14. Winners will be announced at the opening of the exhibition in Walpole Park this Autumn and a list of winners will be posted online afterwards on Facebook and our website. We cannot guarantee all winners will be informed individually afterwards, and certainly not before the opening of the exhibition. 
  15. Political agendas are not factored into any part of the judging criteria. Photos win on their own merits.

Good Luck everyone! 🍀😊

EWG’s 5th Annual Wildlife Photography Competition opening soon with brand new categories!

It’s that exciting time of year, for you to go back through your photo archives or get out hurriedly snapping more. Because our photo competition is about to open for entries very soon indeed, for the 5th year running!

And this year we are changing it up a little with some new categories alongside some old favourites. Here they are, so get thinking about what photos you enter. As usual 3 photos per person, they must be from within the Borough of Ealing and taken in the last 5 years. All levels and ages welcome, under 16s have their own category. And many previous winners have been taken on phones so you don’t need expensive gear to take part.

  1. Urban Nature
  2. Relationships with Nature
  3. Up Close and Personal
  4. Young Wildlife Explorers (Under 16’s)

And brand new this year…

5. Abstract Nature

6. Community Conservation

More info to come soon! Watch this space.

Heather from Calderglen on Ealing’s Harvest Mice

Heather Ryce releasing her captive bred harvest mice at Horsenden West meadows

“Conservation work involves the protection, preservation or restoration of nature and biodiversity, not a task one would immediately associate with Instagram or TikTok. However, more and more we are utilising social media platforms to share ideas and information, organise events and have conversations with one another regarding wildlife and the environment. It’s blending our very primal need to be one with nature with our newly evolved reliance on technology, and in most cases, it is working to the benefit of the natural world. 

In the case of releasing endangered captive-bred harvest mice back in Ealing we have Instagram Stories to thank. No, really.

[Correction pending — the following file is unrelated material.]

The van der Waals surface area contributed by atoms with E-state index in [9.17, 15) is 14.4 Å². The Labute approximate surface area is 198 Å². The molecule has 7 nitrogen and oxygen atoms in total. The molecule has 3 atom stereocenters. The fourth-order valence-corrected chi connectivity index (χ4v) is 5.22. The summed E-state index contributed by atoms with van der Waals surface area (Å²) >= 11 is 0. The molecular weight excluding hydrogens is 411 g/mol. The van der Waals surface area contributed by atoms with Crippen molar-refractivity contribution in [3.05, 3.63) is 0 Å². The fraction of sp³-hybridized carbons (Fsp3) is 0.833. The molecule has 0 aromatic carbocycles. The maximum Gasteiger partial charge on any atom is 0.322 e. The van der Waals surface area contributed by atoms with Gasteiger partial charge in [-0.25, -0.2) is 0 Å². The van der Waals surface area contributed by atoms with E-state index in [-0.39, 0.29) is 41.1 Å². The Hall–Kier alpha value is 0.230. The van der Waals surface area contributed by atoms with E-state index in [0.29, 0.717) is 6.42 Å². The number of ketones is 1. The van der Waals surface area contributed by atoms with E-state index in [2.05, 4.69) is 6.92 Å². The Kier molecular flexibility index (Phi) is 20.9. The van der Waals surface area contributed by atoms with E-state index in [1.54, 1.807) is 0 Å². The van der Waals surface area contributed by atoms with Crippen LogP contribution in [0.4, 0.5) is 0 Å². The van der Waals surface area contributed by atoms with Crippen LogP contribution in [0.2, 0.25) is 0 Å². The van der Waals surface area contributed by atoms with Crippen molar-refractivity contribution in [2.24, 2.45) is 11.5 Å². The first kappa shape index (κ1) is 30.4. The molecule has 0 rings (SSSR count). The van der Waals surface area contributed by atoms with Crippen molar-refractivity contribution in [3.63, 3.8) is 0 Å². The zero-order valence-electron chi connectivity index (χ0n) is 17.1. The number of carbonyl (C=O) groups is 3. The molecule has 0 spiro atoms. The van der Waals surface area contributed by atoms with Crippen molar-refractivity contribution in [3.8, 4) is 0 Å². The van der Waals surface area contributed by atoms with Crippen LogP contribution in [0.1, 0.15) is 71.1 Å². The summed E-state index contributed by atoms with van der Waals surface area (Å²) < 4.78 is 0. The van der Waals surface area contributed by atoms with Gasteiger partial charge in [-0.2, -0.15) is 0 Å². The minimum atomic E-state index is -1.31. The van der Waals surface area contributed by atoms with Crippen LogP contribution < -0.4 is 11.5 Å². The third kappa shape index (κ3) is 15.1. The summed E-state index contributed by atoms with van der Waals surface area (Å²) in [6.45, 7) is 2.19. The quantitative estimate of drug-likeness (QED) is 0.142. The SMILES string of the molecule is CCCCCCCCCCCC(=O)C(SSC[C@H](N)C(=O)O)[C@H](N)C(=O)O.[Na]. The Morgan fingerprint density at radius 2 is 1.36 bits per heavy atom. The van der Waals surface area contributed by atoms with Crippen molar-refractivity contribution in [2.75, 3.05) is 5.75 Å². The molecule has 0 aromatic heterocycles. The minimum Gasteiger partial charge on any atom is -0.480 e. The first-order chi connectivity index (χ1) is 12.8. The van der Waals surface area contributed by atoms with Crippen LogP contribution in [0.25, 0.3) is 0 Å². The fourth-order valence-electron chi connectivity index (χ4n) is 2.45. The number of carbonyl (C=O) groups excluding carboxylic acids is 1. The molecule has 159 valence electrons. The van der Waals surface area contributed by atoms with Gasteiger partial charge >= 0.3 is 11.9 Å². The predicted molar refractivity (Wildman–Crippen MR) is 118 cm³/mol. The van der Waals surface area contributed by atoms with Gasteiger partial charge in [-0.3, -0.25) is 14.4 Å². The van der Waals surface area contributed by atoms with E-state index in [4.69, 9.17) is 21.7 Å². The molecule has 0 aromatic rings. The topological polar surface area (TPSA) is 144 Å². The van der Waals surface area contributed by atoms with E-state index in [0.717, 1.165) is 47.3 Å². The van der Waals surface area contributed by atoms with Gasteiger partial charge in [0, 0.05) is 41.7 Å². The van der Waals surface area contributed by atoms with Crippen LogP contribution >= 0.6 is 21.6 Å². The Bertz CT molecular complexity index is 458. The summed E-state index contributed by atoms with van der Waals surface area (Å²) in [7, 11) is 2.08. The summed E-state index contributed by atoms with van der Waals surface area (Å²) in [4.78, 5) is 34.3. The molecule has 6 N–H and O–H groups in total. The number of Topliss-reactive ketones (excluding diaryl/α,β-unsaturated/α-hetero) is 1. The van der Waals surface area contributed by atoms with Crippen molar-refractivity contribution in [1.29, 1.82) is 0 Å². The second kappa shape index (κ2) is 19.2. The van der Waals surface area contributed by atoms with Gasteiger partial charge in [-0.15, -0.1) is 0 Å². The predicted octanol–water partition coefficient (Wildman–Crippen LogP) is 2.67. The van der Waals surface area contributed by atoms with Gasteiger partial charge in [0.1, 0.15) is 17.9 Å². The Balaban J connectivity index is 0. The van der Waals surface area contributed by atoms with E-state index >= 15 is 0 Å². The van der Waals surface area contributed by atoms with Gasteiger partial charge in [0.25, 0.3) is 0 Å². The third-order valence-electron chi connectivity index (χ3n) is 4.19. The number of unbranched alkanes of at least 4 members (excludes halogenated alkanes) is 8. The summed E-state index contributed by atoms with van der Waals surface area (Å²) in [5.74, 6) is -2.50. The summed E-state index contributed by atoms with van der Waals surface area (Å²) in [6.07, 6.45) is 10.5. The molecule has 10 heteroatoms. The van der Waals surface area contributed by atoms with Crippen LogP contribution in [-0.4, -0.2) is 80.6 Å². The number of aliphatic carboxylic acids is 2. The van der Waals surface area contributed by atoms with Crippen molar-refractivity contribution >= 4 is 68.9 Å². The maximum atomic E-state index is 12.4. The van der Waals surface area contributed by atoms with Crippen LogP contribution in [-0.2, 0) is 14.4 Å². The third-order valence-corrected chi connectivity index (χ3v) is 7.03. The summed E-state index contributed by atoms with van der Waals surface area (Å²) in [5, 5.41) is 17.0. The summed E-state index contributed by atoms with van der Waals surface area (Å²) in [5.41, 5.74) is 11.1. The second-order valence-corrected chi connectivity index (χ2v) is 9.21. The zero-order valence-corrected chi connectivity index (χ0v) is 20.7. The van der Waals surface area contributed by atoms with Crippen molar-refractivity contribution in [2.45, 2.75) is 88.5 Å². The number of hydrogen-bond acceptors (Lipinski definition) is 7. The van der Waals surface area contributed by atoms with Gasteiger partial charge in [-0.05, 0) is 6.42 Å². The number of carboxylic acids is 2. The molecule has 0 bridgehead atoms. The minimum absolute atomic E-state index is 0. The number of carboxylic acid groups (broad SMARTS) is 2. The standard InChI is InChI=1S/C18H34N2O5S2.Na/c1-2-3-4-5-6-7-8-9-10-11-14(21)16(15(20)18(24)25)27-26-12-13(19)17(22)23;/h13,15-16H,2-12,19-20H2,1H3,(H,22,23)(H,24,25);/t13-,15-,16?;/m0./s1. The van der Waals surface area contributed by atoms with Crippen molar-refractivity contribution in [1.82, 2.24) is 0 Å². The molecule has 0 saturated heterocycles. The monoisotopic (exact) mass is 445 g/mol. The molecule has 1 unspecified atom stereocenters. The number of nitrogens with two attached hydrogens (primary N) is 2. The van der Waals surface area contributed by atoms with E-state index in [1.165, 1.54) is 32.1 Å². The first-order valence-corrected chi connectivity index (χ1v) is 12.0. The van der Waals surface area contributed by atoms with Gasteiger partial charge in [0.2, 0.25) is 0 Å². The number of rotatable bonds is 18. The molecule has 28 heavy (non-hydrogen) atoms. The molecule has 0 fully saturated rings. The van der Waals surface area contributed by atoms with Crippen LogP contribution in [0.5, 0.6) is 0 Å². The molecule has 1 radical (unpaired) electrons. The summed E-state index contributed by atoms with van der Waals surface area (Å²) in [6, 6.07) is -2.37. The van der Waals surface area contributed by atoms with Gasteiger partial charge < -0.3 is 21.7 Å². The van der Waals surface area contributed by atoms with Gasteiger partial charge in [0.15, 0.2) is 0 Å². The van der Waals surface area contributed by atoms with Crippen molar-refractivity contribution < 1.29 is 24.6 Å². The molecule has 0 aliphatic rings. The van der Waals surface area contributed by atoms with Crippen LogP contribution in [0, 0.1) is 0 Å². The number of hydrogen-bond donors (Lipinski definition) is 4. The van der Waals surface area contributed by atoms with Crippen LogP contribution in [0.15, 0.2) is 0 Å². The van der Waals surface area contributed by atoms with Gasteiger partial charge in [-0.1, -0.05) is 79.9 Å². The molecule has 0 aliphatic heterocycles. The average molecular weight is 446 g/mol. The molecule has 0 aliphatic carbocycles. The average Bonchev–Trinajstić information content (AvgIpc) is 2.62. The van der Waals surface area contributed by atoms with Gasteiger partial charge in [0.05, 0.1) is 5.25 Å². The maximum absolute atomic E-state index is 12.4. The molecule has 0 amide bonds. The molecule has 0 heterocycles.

I have followed Dr Sean McCormack and Ealing Wildlife Group on social media for a while. I was inspired by the passion and innovation of both and drawn back each time on my phone by the community spirit and the sharing of wildlife photographs and information.

When Sean posted on his Instagram about a new project to return harvest mice back in a suitable habitat and monitor their population I paused my Netflix show, put my glass of red wine back on the coffee table and furiously began constructing my reply. I had to be involved. 

I work as an Animal Keeper and Education Officer at a small zoo in South Lanarkshire, Scotland. We care for a very successful breeding group of harvest mice and had been on the look out for a while for a project to introduce our mice back into the wild, as we were reaching maximum capacity in their enclosure. 

Some of the first Calderglen mice installed in EWG’s brand new captive breeding programme HQ

We had explored options in the past, but nothing seemed to work out or last. I wanted a project that Calderglen could fully get behind and believe in, and that gave our Scottish mice the best chance at surviving. 

After talks with Sean I knew the area chosen for their release and the people involved offered the harvest mice the best chance at restoring a wild population in Ealing. A species that hasn’t been recorded there since the late 1970s. It was time for that to change. 

After a couple of months of more conversations and planning with Sean the morning arrived for the long journey down to London. I plucked the fittest mice from the safety of their captivity, clinging unknowingly to their corkscrew hazel branch and silently wished each one good luck as I placed them into the travel box, awaiting a life of freedom only wild animals understand. 

It’s not lost on me the control humans have over non-human species and even though in my heart I knew I was doing the right thing for the conservation of harvest mice, looking at each individual twitching face, I also battled with doubt if it was what they would want.